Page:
- Drug Interactions: Drugs that Inhibit Cytochrome P450 Isoenzymes
1) CYP2D6 Inhibitors: In vitro and in vivo studies indicate that venlafaxine is metabolized to its active metabolite, ODV, by CYP2D6, the isoenzyme that is responsible for the genetic polymorphism seen in the metabolism of many antidepressants. Therefore, the potential exists for a drug interaction between drugs that inhibit CYP2D6-mediated metabolism and venlafaxine. However, although imipramine partially inhibited the CYP2D6-mediated metabolism of venlafaxine, resulting in higher plasma concentrations of venlafaxine and lower plasma concentrations of ODV, the total concentration of active compounds (venlafaxine plus ODV) was not affected. Additionally, in a clinical study involving CYP2D6-poor and extensive metabolizers, the total concentration of active compounds (venlafaxine plus ODV), was similar in the two metabolizer groups. Therefore, no dosage adjustment is required when venlafaxine is coadministered with a CYP2D6 inhibitor.
2) Ketoconazole: A pharmacokinetic study with ketoconazole 100 mg b.i.d. with a single dose of venlafaxine 50 mg in extensive metabolizers (EM; n = 14) and 25 mg in poor metabolizers (PM; n = 6) of CYP2D6 resulted in higher plasma concentrations of both venlafaxine and Odesvenlafaxine (ODV) in most subjects following administration of ketoconazole. Venlafaxine Cmax increased by 26% in EM subjects and 48% in PM subjects. Cmax values for ODV increased by 14% and 29% in EM and PM subjects, respectively.
Venlafaxine AUC increased by 21% in EM subjects and 70% in PM subjects (range in PMs -2% to 206%), and AUC values for ODV increased by 23% and 33% in EM and PM subjects (range in PMs -38% to 105%) subjects, respectively. Combined AUCs of venlafaxine and ODV increased on average by approximately 23% in EMS and 53% in PMs (range in PMs 4% to 134%).
Concomitant use of CYP3A4 inhibitors and venlafaxine may increase levels of venlafaxine and ODV. Therefore, caution is advised if a patient’s therapy includes a CYP3A4 inhibitor and venlafaxine concomitantly.
3) CYP3A4 Inhibitors: In vitro studies indicate that venlafaxine is likely metabolized to a minor, less active metabolite, N-desmethylvenlafaxine, by CYP3A4. Because CYP3A4 is typically a minor pathway relative to CYP2D6 in the metabolism of venlafaxine, the potential for a clinically significant drug interaction between drugs that inhibit CYP3A4-mediated metabolism and venlafaxine is small.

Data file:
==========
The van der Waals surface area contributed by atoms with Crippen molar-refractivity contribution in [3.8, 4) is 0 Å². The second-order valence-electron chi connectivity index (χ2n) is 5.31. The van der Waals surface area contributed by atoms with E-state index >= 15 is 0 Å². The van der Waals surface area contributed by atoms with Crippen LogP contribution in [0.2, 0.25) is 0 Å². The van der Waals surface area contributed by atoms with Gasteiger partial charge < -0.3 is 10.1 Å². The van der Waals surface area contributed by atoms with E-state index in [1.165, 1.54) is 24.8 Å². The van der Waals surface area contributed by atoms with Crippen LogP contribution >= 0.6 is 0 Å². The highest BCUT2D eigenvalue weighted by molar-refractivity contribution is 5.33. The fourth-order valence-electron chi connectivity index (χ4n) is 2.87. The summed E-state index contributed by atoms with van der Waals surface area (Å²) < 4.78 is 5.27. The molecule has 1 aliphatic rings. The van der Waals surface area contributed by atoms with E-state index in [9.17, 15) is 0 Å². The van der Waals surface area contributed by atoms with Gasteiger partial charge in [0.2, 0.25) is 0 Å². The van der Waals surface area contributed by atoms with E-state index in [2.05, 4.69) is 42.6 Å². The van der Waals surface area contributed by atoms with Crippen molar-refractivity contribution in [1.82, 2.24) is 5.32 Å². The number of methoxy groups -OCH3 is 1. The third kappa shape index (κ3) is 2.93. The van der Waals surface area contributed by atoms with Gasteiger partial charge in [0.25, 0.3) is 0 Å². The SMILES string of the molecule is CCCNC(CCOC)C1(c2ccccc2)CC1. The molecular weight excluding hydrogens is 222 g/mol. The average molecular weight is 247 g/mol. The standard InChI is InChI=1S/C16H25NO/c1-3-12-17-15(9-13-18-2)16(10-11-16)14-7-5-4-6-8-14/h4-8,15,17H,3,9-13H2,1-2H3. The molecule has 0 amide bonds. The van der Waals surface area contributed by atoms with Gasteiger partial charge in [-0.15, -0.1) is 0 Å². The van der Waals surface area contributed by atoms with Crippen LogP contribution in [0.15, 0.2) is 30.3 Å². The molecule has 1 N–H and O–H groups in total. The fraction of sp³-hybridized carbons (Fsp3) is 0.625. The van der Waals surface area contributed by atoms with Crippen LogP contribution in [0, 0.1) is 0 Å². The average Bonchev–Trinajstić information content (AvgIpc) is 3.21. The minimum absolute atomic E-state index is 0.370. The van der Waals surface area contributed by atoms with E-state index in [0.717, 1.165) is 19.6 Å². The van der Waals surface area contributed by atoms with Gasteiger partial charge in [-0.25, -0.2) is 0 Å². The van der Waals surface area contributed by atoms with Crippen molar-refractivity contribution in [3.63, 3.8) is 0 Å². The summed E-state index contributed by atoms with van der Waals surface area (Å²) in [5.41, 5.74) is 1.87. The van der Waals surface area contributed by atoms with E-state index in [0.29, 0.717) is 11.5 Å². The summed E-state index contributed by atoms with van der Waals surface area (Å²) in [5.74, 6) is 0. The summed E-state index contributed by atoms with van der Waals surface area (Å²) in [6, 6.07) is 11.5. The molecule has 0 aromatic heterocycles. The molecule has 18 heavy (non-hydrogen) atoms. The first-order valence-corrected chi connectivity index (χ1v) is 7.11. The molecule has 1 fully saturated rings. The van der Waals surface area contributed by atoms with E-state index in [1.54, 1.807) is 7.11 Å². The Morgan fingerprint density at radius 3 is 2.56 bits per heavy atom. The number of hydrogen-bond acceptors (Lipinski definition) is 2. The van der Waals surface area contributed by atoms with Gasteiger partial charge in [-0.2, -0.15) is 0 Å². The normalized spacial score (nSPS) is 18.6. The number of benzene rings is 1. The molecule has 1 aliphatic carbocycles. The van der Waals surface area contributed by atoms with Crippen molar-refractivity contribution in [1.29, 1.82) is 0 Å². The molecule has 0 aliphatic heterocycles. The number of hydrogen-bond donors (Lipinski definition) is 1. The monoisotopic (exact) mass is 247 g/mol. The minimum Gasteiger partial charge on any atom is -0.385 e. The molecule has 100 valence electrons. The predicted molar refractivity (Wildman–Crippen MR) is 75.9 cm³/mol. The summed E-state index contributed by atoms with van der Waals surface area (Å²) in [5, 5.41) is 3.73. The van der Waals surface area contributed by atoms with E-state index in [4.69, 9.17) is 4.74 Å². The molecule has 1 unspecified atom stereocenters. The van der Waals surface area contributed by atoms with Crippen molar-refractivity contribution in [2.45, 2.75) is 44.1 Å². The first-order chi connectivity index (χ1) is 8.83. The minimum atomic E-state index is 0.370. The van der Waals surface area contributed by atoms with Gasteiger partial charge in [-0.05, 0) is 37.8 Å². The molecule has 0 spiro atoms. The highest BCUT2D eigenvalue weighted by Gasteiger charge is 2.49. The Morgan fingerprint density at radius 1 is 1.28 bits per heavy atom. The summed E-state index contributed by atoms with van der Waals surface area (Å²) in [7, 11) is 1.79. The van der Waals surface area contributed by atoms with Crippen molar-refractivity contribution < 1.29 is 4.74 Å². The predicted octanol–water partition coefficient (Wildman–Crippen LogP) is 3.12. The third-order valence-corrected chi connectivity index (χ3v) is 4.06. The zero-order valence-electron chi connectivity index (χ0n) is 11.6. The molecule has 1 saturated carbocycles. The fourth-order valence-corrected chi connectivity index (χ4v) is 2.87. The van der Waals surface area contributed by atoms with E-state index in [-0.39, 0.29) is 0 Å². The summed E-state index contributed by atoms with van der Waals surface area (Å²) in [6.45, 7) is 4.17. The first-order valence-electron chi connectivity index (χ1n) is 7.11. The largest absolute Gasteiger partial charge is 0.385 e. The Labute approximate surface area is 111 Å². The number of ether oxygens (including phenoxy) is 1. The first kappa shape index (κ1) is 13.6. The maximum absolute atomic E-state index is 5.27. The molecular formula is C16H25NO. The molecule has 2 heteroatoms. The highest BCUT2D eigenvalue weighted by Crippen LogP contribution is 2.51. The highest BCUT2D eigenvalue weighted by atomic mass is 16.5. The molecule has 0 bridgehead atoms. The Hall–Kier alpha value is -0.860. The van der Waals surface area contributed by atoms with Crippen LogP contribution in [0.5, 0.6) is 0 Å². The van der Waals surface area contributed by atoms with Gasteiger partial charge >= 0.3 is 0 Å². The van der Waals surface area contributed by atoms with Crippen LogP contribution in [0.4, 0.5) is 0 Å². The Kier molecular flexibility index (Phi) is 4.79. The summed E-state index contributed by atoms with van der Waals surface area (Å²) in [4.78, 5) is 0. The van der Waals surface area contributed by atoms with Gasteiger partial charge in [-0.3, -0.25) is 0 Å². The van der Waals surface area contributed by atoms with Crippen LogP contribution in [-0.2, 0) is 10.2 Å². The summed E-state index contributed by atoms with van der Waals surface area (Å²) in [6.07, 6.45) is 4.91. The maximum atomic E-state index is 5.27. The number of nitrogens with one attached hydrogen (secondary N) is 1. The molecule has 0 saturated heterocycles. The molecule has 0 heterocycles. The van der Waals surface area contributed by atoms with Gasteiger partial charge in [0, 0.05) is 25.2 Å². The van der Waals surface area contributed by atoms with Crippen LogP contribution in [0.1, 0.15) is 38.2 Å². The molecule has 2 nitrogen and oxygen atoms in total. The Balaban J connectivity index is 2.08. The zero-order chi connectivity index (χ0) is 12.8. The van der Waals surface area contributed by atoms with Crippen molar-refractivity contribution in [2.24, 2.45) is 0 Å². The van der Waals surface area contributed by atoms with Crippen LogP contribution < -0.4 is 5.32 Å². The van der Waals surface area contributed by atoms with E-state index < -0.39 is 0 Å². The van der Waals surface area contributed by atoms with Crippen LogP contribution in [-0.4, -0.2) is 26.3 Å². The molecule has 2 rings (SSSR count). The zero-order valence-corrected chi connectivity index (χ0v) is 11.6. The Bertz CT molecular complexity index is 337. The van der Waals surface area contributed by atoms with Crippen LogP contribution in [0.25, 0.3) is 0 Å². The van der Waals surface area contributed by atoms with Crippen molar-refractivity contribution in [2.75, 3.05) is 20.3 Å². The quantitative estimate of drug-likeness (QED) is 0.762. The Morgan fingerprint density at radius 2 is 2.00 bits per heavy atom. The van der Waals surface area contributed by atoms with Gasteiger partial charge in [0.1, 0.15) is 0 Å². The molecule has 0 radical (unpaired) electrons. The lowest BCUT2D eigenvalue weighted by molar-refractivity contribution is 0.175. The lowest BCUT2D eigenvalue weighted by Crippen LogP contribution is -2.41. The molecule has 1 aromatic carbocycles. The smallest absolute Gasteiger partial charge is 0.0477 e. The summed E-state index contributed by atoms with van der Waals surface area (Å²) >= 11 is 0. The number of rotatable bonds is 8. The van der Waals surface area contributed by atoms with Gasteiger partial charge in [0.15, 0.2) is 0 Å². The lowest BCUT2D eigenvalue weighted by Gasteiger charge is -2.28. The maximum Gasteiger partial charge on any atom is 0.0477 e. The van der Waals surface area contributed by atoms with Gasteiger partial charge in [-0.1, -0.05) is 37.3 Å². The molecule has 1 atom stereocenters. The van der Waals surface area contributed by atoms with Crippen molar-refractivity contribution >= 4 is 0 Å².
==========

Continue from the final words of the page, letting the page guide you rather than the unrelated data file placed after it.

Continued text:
The concomitant use of venlafaxine with a drug treatment(s) that potently inhibits both CYP2D6 and CYP3A4, the primary metabolizing enzymes for venlafaxine, has not been studied. Therefore, caution is advised should a patient’s therapy include venlafaxine and any agent(s) that produce potent simultaneous inhibition of these two enzyme systems.
- Drugs Metabolized by Cytochrome P450 Isoenzymes
1) CYP2D6: In vitro studies indicate that venlafaxine is a relatively weak inhibitor of CYP2D6. These findings have been confirmed in a clinical drug interaction study comparing the effect of venlafaxine to that of fluoxetine on the CYP2D6-mediated metabolism of dextromethorphan to dextrorphan.
2) Risperidone: Venlafaxine administered under steady-state conditions at 150 mg/day slightly inhibited the CYP2D6-mediated metabolism of risperidone (administered as a single 1 mg oral dose) to its active metabolite, 9-hydroxyrisperidone, resulting in an approximate 32% increase in risperidone AUC. However, venlafaxine coadministration did not significantly alter the pharmacokinetic profile of the total active moiety (risperidone plus 9-hydroxyrisperidone).
3) CYP3A4: Venlafaxine did not inhibit CYP3A4 in vitro. This finding was confirmed in vivo by clinical drug interaction studies in which venlafaxine did not inhibit the metabolism of several CYP3A4 substrates, including alprazolam, diazepam, and terfenadine.
4) CYP1A2: Venlafaxine did not inhibit CYP1A2 in vitro. This finding was confirmed in vivo by a clinical drug interaction study in which venlafaxine did not inhibit the metabolism of caffeine, a CYP1A2 substrate.
5) CYP2C9: Venlafaxine did not inhibit CYP2C9 in vitro. In vivo, venlafaxine 75 mg by mouth every 12 hours did not alter the pharmacokinetics of a single 500 mg dose of tolbutamide or the CYP2C9 mediated formation of 4-hydroxy-tolbutamide.
6) CYP2C19: Venlafaxine did not inhibit the metabolism of diazepam which is partially metabolized by CYP2C19 (see Diazepam above).